While the statute backed by the crime commission is intended largely to protect the aged, a finding that the victim is mentally incapacitated is key. For example, a woman accepting gifts from an elderly but competent suitor would not be prosecuted even if the man's family thought he was being victimized.
"The problem we've got is catching the people who need catching without catching the people we don't intend to get," said Michael Doucette of Lynchburg, president of the Virginia Commonwealth's Attorneys Association. "We don't want to draft a bill so broad that we get five zillion phone calls."
But advocates for the elderly agree that something must be done to curb the abuse.
"We're trying to raise awareness about it, but we also think penalties should be harsher and there should be a specific law," said David DeBiasi, state advocacy director for AARP Virginia.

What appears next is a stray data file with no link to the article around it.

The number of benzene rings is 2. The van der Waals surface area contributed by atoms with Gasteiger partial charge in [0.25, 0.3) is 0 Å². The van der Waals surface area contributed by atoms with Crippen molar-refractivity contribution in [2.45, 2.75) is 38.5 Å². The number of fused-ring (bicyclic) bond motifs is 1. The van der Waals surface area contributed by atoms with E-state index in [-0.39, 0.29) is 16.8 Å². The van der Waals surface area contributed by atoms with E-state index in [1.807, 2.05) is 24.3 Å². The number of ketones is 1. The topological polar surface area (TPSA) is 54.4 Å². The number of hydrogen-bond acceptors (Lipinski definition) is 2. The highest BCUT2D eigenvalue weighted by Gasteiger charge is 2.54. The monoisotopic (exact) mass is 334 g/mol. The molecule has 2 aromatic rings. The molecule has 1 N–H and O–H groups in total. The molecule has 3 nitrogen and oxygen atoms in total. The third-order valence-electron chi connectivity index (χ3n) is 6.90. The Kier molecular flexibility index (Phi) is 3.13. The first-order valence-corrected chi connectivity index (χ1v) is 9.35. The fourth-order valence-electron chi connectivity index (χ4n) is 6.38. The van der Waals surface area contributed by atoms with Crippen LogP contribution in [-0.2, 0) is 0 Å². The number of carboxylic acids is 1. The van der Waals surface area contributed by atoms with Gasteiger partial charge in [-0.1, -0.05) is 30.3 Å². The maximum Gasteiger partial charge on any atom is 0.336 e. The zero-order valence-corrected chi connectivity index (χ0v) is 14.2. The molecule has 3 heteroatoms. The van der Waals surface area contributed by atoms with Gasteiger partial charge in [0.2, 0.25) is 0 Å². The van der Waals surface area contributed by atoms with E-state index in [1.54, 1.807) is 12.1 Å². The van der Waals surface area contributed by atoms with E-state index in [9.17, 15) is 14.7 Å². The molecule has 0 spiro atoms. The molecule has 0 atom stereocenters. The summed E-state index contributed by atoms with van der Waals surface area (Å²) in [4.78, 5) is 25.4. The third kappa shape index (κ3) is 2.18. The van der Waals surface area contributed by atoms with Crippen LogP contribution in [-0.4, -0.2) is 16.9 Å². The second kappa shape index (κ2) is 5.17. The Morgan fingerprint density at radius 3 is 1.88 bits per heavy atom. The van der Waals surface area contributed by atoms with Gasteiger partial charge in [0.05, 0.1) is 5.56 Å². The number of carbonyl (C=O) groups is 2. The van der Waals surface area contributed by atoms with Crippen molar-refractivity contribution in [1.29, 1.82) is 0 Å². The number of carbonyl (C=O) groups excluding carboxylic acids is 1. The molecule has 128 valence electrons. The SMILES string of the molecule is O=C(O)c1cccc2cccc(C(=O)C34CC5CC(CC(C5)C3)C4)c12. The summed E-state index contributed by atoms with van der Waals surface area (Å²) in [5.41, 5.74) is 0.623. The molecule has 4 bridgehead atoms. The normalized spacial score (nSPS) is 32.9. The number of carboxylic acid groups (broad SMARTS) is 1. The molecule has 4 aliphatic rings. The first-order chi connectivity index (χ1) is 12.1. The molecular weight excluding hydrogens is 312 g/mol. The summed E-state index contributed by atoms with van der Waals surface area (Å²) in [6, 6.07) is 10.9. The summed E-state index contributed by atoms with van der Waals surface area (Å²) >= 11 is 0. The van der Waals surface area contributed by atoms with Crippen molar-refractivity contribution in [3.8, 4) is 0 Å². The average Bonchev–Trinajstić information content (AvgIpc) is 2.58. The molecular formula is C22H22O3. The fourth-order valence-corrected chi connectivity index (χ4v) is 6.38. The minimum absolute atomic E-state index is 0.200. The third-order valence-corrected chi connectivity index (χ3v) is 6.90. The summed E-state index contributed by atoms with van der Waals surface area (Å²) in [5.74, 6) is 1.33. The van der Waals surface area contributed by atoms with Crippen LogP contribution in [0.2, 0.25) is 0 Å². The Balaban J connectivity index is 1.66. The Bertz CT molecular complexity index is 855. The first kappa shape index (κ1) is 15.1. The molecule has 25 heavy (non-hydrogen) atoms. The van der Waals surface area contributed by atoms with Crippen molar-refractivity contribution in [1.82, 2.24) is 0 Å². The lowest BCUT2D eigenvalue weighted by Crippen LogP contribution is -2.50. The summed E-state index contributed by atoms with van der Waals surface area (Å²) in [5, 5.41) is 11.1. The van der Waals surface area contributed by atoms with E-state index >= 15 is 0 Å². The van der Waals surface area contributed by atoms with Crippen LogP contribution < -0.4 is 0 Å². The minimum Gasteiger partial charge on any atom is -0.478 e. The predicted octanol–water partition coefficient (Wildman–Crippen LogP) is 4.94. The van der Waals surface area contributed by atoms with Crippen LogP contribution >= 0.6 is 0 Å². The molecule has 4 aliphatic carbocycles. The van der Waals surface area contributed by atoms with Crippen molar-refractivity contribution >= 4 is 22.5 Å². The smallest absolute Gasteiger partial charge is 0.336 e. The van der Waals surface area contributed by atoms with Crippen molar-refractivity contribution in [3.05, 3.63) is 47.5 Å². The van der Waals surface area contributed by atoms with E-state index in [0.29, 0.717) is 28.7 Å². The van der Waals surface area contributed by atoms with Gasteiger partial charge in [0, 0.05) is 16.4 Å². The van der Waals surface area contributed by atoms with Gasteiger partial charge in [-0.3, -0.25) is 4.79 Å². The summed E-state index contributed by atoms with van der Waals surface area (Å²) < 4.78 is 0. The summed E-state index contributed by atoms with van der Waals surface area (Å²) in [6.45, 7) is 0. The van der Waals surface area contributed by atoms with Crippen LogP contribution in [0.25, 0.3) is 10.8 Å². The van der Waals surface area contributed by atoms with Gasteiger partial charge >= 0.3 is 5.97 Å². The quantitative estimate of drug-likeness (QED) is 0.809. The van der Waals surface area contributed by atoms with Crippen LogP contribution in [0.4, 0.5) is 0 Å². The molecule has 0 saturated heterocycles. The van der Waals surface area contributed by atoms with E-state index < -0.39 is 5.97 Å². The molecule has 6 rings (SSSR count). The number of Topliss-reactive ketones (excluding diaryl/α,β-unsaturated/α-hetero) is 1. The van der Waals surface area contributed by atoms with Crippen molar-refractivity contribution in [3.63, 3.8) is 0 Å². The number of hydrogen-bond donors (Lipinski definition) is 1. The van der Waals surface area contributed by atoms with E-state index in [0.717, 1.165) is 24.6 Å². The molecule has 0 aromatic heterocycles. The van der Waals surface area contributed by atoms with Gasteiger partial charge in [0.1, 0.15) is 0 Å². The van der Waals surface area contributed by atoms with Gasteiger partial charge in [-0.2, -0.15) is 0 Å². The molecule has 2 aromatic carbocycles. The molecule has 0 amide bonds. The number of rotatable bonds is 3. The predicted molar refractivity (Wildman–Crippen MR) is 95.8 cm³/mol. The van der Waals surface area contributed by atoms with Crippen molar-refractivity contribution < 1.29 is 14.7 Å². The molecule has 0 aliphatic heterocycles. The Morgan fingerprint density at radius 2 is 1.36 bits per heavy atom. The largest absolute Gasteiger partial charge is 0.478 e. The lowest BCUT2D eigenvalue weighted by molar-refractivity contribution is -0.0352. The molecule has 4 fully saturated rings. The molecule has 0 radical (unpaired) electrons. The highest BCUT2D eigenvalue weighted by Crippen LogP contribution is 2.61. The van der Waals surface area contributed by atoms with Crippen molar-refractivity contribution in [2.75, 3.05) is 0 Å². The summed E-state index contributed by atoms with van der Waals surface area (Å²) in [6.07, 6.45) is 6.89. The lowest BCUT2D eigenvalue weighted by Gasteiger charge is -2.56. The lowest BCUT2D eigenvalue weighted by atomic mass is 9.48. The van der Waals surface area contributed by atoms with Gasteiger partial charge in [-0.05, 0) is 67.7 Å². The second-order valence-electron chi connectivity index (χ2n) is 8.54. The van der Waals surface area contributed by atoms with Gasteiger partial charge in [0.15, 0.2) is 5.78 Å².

Kathy Pryor, who heads the elder law practice at the Virginia Poverty Law Center, said the crime commission-backed legislation might not be worded exactly the way she wants. But, she added,"it will give us something to build on in future years."
While the crime commission's support does not guarantee success, Doucette said it will give lawmakers a comfort level that is lacking when they try to hash out precise language during a hectic legislative session.